Although marketed to middle-schoolers, I got a bit lost in the narrative at times but not enough that a few re-reads of certain pages didn’t help clear things up.  Once I literally had to say, “screw it,” and keep reading even though I didn’t understand the implications of what someone said because the story just keeps moving forward, whether you’re with it or not.  But it doesn’t matter if you re-read or move forward, just checking out the book is completely worth it with illustrations as grotesque and provocative as these:

The lush artwork creates a moody vibe that's perfect for this gothic tale of circus freaks and secret meetings under a full moon.

Dunning and Singh are completely in sync in Salem Brownstone. Singh’s visuals perfectly complement Dunning’s story and I hope to see more collaborations from them in the future.

Written by JP Weezey

March 21, 2012 at 8:00 am

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Persepolis 2: The Story of a Return by Marjane Satrapi

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Satrapi returns to her graphic novel memoir with a tour de force of sex, drugs, teenage rebellion, and identity crises.  Marjane is now a teenager and in Vienna to attend high school.  Although she has left the horrors of revolution behind in Iran, she now has the horrors of adolescence to deal with.  Feeling like an outsider no matter where she goes, Marjane attempts to fit in only to feel like she is betraying her heritage, her religion, and her mother.  Heavy stuff for a teenager alone in a foreign land.

I loved teenage Marjane.  She is troubled, misunderstood, wanting to do the right thing but also wanting to fit in (rarely are these two wants the same when you are a teenager), and lonely.  She is exactly like every other teenager in the world and that is Satrapi’s gift.  She has created a complex, emotional bildungsroman that everyone can relate to and yet still find Marjane’s journey into adulthood interesting and unique.

For me, Persepolis 2 surpasses volume 1 in terms of story telling and narrative arc.  Instead of experiencing the world through the stories of those around her, Marjane is thrust out into the world on her own and she has to find something to hold onto to survive.  As she slowly becomes accustomed to certain aspects of Western culture, she realizes she is an outsider at home and abroad.

The novel follows Marjane for a decade as she progresses from adolescence to adulthood.  Through it all, she continues to struggle with being part of a culture that refuses to acknowledge her basic human rights simply because she is a woman.  But in the end, Marjane stays true to herself and becomes and inspiration for girls everywhere.

Written by JP Weezey

March 19, 2012 at 8:00 am

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Persepolis: The Story of a Childhood by Marjane Satrapi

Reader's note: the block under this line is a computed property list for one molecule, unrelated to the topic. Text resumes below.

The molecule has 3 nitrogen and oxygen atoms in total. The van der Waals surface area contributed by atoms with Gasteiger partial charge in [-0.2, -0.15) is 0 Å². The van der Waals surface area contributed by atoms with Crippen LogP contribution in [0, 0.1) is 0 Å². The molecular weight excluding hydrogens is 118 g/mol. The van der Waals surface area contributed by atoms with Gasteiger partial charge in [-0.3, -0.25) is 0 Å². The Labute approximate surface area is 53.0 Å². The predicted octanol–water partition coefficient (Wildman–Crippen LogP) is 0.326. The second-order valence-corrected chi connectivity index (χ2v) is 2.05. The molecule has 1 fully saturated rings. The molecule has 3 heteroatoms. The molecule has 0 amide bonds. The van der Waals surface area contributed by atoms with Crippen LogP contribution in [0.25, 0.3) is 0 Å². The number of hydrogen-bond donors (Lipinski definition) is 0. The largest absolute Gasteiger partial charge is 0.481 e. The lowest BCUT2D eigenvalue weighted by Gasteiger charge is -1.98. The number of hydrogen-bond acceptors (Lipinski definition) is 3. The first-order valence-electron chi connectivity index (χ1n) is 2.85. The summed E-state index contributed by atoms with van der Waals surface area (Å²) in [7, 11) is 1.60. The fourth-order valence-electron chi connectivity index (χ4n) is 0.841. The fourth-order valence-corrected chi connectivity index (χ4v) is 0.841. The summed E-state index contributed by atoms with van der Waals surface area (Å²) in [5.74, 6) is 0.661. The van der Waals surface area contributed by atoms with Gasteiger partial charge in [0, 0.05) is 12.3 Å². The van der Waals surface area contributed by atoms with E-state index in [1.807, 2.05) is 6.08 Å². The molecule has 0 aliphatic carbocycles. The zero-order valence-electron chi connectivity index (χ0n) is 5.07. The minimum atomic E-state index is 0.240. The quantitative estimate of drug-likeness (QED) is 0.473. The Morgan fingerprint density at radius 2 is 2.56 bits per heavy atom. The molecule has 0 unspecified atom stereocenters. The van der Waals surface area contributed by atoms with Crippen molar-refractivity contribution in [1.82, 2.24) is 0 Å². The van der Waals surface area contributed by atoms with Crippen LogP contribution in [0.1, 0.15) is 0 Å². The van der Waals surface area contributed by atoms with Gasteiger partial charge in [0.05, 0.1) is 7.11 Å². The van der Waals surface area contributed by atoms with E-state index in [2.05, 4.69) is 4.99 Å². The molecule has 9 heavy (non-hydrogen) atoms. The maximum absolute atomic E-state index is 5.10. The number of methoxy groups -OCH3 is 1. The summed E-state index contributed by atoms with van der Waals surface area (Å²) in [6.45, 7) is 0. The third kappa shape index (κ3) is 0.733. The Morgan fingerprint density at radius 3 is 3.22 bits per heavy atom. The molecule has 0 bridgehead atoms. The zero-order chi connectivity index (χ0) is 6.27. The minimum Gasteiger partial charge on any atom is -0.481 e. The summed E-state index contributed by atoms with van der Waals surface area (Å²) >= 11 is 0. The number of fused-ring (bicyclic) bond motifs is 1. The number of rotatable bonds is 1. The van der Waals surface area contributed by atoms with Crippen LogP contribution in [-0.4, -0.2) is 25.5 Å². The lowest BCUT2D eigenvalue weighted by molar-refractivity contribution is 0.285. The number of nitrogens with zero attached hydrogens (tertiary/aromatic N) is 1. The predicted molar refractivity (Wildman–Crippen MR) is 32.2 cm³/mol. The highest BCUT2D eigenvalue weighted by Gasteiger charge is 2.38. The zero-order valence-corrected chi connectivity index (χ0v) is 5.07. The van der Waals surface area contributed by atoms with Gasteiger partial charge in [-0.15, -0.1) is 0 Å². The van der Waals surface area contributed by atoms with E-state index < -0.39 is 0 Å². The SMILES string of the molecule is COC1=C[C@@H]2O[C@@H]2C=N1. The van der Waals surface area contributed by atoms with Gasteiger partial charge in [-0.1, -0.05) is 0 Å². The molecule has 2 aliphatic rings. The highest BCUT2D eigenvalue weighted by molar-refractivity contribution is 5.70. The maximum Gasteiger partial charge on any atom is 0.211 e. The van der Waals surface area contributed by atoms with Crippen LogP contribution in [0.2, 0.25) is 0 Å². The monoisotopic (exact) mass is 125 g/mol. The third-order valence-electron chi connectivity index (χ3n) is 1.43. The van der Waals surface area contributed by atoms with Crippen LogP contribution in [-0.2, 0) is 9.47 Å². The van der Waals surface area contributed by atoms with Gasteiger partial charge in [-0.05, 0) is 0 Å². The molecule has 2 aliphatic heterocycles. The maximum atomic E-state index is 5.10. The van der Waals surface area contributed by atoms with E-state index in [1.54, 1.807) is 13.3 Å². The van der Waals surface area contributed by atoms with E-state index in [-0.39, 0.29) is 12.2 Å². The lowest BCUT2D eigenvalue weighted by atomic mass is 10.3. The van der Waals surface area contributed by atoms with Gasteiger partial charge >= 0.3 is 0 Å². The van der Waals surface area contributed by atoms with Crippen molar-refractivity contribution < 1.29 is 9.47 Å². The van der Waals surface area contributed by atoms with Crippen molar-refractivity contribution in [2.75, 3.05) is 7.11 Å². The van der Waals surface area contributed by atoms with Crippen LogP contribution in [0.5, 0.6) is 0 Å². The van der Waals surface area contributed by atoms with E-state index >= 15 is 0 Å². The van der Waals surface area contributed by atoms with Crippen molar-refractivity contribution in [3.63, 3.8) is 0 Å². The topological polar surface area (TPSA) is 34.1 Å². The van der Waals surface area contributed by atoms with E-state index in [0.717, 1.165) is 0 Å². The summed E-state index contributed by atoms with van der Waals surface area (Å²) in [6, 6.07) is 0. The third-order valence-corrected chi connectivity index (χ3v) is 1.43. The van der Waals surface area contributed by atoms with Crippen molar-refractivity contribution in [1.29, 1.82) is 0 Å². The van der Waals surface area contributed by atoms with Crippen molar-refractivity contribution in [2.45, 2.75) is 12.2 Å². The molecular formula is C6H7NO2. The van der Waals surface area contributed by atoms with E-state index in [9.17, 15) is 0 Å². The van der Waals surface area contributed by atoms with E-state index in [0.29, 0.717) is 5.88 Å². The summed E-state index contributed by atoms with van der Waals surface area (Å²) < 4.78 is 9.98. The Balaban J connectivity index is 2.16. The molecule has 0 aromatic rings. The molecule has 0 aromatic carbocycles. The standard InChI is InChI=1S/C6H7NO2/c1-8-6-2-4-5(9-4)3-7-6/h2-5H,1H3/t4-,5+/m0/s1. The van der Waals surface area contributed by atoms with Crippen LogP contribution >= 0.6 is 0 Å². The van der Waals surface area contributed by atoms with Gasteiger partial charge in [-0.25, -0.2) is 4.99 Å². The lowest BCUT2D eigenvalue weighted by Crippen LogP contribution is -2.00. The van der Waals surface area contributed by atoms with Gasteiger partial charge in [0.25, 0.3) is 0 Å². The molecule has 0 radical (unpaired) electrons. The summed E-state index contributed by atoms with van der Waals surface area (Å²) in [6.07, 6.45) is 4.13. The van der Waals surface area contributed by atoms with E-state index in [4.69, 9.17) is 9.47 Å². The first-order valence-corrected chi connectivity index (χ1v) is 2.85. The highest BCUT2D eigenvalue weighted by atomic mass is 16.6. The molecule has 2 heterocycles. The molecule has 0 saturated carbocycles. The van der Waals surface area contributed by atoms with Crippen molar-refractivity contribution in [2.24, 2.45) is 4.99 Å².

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Precocious children walk a fine line between endearing and annoying.  That precocious boy from Jerry McGuire?  Annoying.  Hit-Girl from the graphic novel Kick-Ass and movie of the same name?  All kinds of awesome.  But Hit-Girl is one of only a few precocious children who didn’t make me cringe after every sentence she uttered.

The annoyingness level of precociousness is subjective, and I admit I have a low-tolerance for precocious children, but I was completely annoyed by the child Marjane.  I felt Satrapi tried too hard to make her quirky and she just ended up being irritating.

But that’s not to say I didn’t like Persepolis.  In fact, I rather enjoyed the novel, and once the story moved from Marjane and began focusing more on the world and lives of those around her, I was really drawn in.  Satrapi’s skill lies in explaining complex histories succinctly without making it feel like you’re reading a history book.  Marjane grows up amidst a revolution and turmoils that have been brewing for decades, and we learn about what’s going on in Iran through conversations with her family, friends, and constant protests in the streets.

Check out the artwork:

I love how she uses the monochrome palette to her advantage by effectively filling panels with deep blacks and stark whites.  She has a simple, clean drawing style which really keeps the story flowing.

Persepolis took a while to grow on me but when it did, I was glad I stuck with it.  Satrapi does a great job of bringing a land in the midst of a revolution to life for those who live in a world where torture and bombings are just vague ideas.

Written by JP Weezey

March 16, 2012 at 8:00 am

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Castle Waiting Volume II by Linda Medley

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After I finished Castle Waiting Volume I, I creepily stalked Fantagraphics’ website for news on Volume II.   When it was announced Medley was finally returning to the series, I ordered and read each new issue as they were released.

But after issue 10, I decided to wait until they were compiled into a single volume before purchasing any more Castle Waiting.  I hate to say it, but Volume II seemed to lag when compared to Volume I.  Sure, the artwork is sill excellent, the characters are still charming and loveable, but Medley seemed to have switched gears and this left me wanting more of what made Volume I great.

Instead of the wonderful back stories that made the first volume so entertaining, here she devoted pages to castle exploration and introduced some new, but not novel, characters to the mix.  Although we finally learn more about Jain’s mysterious past and the surprising, and touching, pasts of some of the other characters, I felt Medley spent too much time taking us on a tour of the Castle’s mysterious hidden passages and secrets.

Medley’s strengths are with her characters and their inventive histories.  There were touches of what made Volume I so great, like when we find out what’s behind Iron Henry’s iron heart and what’s ailing the doctor, but these moments are too short to make the time spent restoring the Castle rewarding.

But even though I was a bit disappointed in this follow-up, I still love Castle Waiting and can’t wait for the next volume.  And Volume II isn’t a complete letdown–learning about Iron Henry’s past and seeing manly Chess play with a baby is worth the extensive tour of Castle Waiting.

Written by JP Weezey

March 14, 2012 at 8:00 am